Writers and Their Dogs

At Bath Flash Fiction, a few winners have mentioned their dogs in interviews with me after their wins. So as we near the end of the October 2018 round of Bath Flash Fiction Award, judged by Nuala 0'Connor, we're giving the winners' dogs a spotlight. Dogs are inspirational and we know several other dog-loving flash fiction writers, whose dogs are essential to their writing lives.

Molia Dumbleton's lovely dog, Huckle is pictured here  with Molia. Molia won third prize in the February 2018 round of Bath Flash Fiction Award judge by Tara L. Masih, with her flash 'Why Shit is Still Like This Around Here and Probably Always Will Be'  In my interview with her, I asked her if her dog was her muse. She said. "I think my only muse might be a deadline. Ha! But sadly, kind of true. I go for very, very long walks with my dog and those are pretty essential, just for energizing and de-cluttering the head."

David Rhymes who lives in Spain won third prize in the June 2017 round of Bath Flash Fiction Award, judged by Meg Pokrass,  with his flash, 'The Place We Live Before We Don't'.  He also likes to go for long walks with his dog, to mull over his stories and get ideas. This is Callie, a mile out from his house 20kms from Pamplona.  A very characterful shot of her, we think.

Nicholas Cook's  flash, The Peculiar Trajectory of Space Objects'  won second prize in the February 2017 round of Bath Flash Fiction Award judged by Kathy Fish. I asked him if his dog Jane featured in any of this fictions. He said she was finding her way into fictions and he also told us a bit more about her.  "I adopted her in September of 2016 from a rescue organization that I also volunteer at in Dallas. She was a stray so they don’t know how old she is. Most people think she’s old because of the grey in her face, but I say she’s distinguished. She’s part Saluki, which is the dog in Amy Hempel’s story 'Nashville Gone to Ashes'. I reread this story recently and had forgotten it was the same kind of dog. Jane even lets me brush her teeth in the same way!"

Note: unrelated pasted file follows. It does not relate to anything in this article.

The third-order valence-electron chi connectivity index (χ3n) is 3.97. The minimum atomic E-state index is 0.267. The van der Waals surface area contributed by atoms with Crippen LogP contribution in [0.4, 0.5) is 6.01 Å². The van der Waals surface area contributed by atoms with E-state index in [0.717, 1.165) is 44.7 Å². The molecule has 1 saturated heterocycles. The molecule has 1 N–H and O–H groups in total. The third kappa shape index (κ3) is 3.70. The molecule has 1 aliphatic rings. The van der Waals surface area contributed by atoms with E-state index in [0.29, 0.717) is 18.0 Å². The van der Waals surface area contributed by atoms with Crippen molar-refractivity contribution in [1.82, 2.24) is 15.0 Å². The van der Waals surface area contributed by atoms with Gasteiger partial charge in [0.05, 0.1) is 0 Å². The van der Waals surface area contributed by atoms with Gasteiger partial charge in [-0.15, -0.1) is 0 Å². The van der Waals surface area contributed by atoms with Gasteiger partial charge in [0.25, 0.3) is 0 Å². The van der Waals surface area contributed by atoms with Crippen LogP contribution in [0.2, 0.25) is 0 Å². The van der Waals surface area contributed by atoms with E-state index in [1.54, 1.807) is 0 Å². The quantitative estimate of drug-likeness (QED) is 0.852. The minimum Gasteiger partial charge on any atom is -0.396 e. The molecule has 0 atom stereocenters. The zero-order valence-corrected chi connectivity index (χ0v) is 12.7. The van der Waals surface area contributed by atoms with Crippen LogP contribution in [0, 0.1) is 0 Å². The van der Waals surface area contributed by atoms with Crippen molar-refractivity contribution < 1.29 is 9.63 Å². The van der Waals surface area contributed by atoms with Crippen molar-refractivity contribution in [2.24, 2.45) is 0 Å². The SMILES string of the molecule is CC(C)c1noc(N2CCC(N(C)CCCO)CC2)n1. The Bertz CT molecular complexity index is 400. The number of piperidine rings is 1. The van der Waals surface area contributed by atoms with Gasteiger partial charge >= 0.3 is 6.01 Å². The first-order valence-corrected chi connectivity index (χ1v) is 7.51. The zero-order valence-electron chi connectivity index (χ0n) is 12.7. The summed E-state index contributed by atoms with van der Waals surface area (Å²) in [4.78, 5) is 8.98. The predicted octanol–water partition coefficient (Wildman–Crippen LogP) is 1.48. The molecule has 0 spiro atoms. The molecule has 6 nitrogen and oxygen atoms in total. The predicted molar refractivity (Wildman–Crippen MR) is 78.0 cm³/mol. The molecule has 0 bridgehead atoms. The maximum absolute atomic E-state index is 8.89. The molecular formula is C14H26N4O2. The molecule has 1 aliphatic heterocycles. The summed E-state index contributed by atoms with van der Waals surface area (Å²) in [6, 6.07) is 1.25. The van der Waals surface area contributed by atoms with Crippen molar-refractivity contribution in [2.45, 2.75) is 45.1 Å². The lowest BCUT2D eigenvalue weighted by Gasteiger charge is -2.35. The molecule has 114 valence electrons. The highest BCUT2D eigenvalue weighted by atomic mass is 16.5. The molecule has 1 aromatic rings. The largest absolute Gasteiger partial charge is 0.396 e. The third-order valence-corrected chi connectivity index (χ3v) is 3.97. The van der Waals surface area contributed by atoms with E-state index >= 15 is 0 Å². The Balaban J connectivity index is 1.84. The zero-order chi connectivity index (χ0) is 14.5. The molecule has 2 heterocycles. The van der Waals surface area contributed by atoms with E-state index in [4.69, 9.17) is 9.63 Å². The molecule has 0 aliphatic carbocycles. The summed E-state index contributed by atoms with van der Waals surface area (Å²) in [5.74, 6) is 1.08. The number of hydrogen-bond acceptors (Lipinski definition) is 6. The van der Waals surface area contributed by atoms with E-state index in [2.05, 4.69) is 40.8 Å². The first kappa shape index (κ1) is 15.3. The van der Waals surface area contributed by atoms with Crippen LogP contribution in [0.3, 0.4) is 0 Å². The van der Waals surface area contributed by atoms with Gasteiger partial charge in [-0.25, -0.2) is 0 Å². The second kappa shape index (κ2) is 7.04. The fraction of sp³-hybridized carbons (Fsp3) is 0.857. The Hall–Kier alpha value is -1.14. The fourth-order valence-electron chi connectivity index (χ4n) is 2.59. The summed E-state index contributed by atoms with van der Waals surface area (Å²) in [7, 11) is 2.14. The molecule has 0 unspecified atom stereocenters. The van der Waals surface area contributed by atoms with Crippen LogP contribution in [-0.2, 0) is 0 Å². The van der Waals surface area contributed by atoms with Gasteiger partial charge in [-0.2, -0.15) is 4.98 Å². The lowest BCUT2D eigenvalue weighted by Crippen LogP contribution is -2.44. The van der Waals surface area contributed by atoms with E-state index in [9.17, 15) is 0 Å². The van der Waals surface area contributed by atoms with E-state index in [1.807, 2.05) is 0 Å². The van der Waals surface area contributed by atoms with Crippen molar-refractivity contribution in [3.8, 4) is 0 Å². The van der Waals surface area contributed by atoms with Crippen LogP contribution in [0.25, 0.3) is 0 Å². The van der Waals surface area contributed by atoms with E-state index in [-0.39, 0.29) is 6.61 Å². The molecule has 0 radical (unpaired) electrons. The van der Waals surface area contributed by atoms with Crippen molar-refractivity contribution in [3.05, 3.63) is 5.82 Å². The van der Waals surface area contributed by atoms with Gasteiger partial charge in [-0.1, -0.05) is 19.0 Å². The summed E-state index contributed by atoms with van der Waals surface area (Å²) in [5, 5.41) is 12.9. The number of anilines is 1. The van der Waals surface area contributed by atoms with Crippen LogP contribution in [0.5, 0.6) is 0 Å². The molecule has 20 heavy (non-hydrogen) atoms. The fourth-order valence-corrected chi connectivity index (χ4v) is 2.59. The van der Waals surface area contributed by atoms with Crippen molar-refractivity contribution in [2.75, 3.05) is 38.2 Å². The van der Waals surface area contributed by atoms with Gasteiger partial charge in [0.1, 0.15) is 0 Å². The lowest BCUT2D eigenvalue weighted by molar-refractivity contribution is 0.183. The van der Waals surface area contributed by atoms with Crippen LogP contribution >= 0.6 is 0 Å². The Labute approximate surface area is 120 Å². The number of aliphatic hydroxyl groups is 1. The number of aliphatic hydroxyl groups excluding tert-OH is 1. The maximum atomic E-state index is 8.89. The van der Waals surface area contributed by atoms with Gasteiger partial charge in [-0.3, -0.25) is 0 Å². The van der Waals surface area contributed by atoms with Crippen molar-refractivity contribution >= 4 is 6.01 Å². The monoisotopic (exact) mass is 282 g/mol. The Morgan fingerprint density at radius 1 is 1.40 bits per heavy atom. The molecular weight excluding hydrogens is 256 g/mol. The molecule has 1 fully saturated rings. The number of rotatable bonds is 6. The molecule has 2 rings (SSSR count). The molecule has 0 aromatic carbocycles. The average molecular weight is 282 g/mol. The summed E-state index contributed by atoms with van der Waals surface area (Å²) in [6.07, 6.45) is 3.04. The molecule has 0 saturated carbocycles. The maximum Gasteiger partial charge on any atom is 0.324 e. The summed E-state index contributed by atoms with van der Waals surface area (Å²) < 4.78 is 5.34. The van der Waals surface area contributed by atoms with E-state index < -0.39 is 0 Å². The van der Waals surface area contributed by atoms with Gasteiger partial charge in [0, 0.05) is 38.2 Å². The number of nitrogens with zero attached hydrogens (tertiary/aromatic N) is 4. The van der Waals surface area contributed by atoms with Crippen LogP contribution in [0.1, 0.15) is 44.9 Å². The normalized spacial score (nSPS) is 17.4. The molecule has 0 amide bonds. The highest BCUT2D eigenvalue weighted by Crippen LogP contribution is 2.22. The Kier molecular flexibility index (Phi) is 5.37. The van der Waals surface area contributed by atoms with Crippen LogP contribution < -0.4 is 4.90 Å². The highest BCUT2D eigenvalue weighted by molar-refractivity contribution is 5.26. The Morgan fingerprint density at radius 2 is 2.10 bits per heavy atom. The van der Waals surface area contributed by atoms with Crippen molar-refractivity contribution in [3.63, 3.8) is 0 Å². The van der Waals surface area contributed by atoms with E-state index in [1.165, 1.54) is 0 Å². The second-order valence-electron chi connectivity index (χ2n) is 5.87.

I interviewed Amanda 0'Callaghan in June 2017 after her first prize win for 'Tying Down the Boats,' a story which judge Meg Pokrass chose and which was subsequently selected by Amy Hempel for Best Small Fictions 2018. This micro is now published in that anthology as well as in our second anthology 'The Lobsters Run Free'.  In the interview, Amanda told us a little about her writing routine. "Because I live in the sub-tropics, the light is magnificent, so from where I sit I can look out my kitchen windows at a huge sky, which I love. My dog Dee Dee often lies nearby, watching me and egging me on in her quiet, doggie way."

Last week,when I asked Amanda about including Dee Dee in this post, she told me that she had just died at the age of fourteen, which is very old for a greyhound. Amanda said Dee Dee always loved attention and she was happy to have her included in this post. She sent me the picture below, of her in her younger days. We have also included the picture of Dee Dee  sitting on her cushion, which was first posted in our interview last year.

It feels fitting to end  with these pictures of  her, a small tribute to a beloved dog companion.

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